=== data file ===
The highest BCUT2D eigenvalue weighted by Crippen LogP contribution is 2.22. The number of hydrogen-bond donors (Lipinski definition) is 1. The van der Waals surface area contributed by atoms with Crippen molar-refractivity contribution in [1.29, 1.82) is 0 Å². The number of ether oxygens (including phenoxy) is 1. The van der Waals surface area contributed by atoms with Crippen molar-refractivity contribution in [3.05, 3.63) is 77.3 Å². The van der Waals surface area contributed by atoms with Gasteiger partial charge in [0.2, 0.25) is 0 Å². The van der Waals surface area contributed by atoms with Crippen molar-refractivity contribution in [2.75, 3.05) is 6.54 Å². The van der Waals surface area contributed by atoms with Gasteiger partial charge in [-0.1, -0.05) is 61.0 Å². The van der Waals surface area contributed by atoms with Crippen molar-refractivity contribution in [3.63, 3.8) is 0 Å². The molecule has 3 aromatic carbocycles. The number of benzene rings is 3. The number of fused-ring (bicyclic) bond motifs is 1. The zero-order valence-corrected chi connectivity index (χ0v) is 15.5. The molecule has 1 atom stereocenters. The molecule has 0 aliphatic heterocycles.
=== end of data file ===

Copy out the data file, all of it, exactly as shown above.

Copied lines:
The highest BCUT2D eigenvalue weighted by Crippen LogP contribution is 2.22. The number of hydrogen-bond donors (Lipinski definition) is 1. The van der Waals surface area contributed by atoms with Crippen molar-refractivity contribution in [1.29, 1.82) is 0 Å². The number of ether oxygens (including phenoxy) is 1. The van der Waals surface area contributed by atoms with Crippen molar-refractivity contribution in [3.05, 3.63) is 77.3 Å². The van der Waals surface area contributed by atoms with Gasteiger partial charge in [0.2, 0.25) is 0 Å². The van der Waals surface area contributed by atoms with Crippen molar-refractivity contribution in [2.75, 3.05) is 6.54 Å². The van der Waals surface area contributed by atoms with Gasteiger partial charge in [-0.1, -0.05) is 61.0 Å². The van der Waals surface area contributed by atoms with Crippen molar-refractivity contribution in [3.63, 3.8) is 0 Å². The molecule has 3 aromatic carbocycles. The number of benzene rings is 3. The number of fused-ring (bicyclic) bond motifs is 1. The zero-order valence-corrected chi connectivity index (χ0v) is 15.5. The molecule has 1 atom stereocenters. The molecule has 0 aliphatic heterocycles.